Elated by the good experience of the rehearsal ride to Ratanakiri, Sarah and I decide to go on the dirt roads via Tbeng Menchey, Prasat Prev Viher and Koh Ker towards Siem Reap and the temple ruins of Angkor. With a few information on road conditions, expected mileages and opportunities where to sleep we cross the Mekong by ferry and immediately enter a fairy tale land with small but good dirt roads through the forests. A view very friendly villages on the way, and almost no traffic at all. During the breaks Sarah sometimes plays Ukulele and we sing with the kids, sometimes we just make fun with them. Their smiles and the Sugar cane juices are our fuel – it all works out perfectly. The first night, we are very happy to stay in a small village in some locals house after cycling about 55 miles on dirt roads and no chance to get anywhere else anymore. Brave Sarah! The second night, we arrive in Tbeng Mengchey, a nice market town, and decide to spend Christmas Day here. No funny Christmas trees, just two other “Farang”. We call our parents and celebrate the day with good lunch, a swim in the nearby river and splendid evening on the veranda of our guest house. Our next destination is Prasat Prev Viher, the UNESCO World Heritage close to the Thai border in the North. Another day on dirt roads, a lift for the last 30 miles to Sa Aem, a little junction town with guest houses. We spare an entire day for the temple ruins with the most unspeakable ascents I've ever tried on the bike on the last 3 miles uphill. Army officers invite me for shrimp and rice wine at the top. Great temple ruins and stunning views from the mountain. Little shadow since there are barely any trees up here, and big clouds of smoke down in the lowlands indicate current deforestation projects.
Koh Ker turned out to be the much nicer site of temple ruins on the way, with many temples scattered on a 8 miles circuit track in the woods. Piles of rubble between the still standing walls of the temples, giant trees taking over the crazy materialized dream of a single emperor who did not want to life in the Angkor area and decided to have his own capital build in just 20 years about 80 miles away instead. Rich carvings and ornaments on the sand stones, pieces of the construction look like petrified robot heads, unable to smile nor to scream. The spirit of the emperor seems to be all around us. Really really impressive! Only a few other tourists were there, and the neighboring village Soryong was very welcoming with great street food on the small market and a nice wooden guest house.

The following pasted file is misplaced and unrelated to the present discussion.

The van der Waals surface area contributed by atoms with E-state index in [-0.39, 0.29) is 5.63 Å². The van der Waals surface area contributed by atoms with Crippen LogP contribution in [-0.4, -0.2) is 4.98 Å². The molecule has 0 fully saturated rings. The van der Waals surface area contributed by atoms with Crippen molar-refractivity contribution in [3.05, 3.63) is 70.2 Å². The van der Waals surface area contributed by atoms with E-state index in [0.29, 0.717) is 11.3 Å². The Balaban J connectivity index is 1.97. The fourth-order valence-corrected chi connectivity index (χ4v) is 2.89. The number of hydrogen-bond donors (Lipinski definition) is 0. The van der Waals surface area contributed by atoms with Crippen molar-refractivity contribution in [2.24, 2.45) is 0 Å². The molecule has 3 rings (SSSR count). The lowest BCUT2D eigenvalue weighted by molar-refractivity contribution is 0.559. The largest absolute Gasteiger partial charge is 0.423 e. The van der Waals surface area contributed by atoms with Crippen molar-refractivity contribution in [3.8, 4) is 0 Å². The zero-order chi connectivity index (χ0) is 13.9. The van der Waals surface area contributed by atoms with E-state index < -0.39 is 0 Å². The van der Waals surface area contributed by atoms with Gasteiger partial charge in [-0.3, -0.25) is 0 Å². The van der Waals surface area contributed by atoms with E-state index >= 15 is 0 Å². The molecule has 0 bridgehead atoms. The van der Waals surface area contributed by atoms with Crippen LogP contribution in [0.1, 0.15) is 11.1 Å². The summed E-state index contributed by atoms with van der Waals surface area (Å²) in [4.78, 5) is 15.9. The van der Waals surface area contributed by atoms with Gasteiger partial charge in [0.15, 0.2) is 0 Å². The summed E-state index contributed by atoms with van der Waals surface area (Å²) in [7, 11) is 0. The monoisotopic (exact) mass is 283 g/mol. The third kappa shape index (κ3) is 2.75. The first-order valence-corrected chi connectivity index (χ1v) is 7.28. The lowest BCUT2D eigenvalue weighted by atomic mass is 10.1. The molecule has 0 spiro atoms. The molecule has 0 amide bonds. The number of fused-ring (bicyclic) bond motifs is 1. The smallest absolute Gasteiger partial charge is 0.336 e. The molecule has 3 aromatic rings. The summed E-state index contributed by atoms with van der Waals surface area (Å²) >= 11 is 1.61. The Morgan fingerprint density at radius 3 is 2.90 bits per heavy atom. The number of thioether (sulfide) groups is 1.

On the next day, we make our way further towards Siem Reap, reaching at the Beng Mealea temple site at lunch time. Still overwhelmed by yesterdays temple site plus little invited by the crazy prices of the tourist restaurants, we decide to skip the ruins and move on. A few miles further down the road we enjoy a tasty street food for a fifth of the prices of those restaurants before, plus the company of the smiling local kids. Just 30 miles to go from the junction town on the National Route 6 where we sleep that night, and an easy ride into Siem Reap on the following morning. We made it – yeeha!